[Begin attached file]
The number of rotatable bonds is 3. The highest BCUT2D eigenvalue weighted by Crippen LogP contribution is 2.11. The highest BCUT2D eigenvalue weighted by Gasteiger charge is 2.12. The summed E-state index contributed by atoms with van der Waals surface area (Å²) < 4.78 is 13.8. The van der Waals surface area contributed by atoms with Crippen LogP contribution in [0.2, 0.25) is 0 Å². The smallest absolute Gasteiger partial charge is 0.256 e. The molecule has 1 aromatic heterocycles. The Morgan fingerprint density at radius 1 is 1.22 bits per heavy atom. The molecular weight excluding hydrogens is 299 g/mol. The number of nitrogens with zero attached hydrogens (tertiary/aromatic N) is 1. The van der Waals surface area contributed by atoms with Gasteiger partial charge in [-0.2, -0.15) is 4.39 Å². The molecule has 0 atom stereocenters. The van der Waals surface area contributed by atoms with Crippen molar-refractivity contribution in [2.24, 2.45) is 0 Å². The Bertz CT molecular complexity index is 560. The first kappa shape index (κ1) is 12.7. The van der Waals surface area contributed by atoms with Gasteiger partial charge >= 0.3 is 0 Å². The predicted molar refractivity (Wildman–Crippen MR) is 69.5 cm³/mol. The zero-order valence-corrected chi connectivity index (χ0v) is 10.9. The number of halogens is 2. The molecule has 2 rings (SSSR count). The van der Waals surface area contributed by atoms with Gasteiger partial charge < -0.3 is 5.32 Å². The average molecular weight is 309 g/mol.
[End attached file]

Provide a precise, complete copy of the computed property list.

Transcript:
The number of rotatable bonds is 3. The highest BCUT2D eigenvalue weighted by Crippen LogP contribution is 2.11. The highest BCUT2D eigenvalue weighted by Gasteiger charge is 2.12. The summed E-state index contributed by atoms with van der Waals surface area (Å²) < 4.78 is 13.8. The van der Waals surface area contributed by atoms with Crippen LogP contribution in [0.2, 0.25) is 0 Å². The smallest absolute Gasteiger partial charge is 0.256 e. The molecule has 1 aromatic heterocycles. The Morgan fingerprint density at radius 1 is 1.22 bits per heavy atom. The molecular weight excluding hydrogens is 299 g/mol. The number of nitrogens with zero attached hydrogens (tertiary/aromatic N) is 1. The van der Waals surface area contributed by atoms with Gasteiger partial charge in [-0.2, -0.15) is 4.39 Å². The molecule has 0 atom stereocenters. The van der Waals surface area contributed by atoms with Crippen molar-refractivity contribution in [2.24, 2.45) is 0 Å². The Bertz CT molecular complexity index is 560. The first kappa shape index (κ1) is 12.7. The van der Waals surface area contributed by atoms with Gasteiger partial charge >= 0.3 is 0 Å². The predicted molar refractivity (Wildman–Crippen MR) is 69.5 cm³/mol. The zero-order valence-corrected chi connectivity index (χ0v) is 10.9. The number of halogens is 2. The molecule has 2 rings (SSSR count). The van der Waals surface area contributed by atoms with Gasteiger partial charge < -0.3 is 5.32 Å². The average molecular weight is 309 g/mol.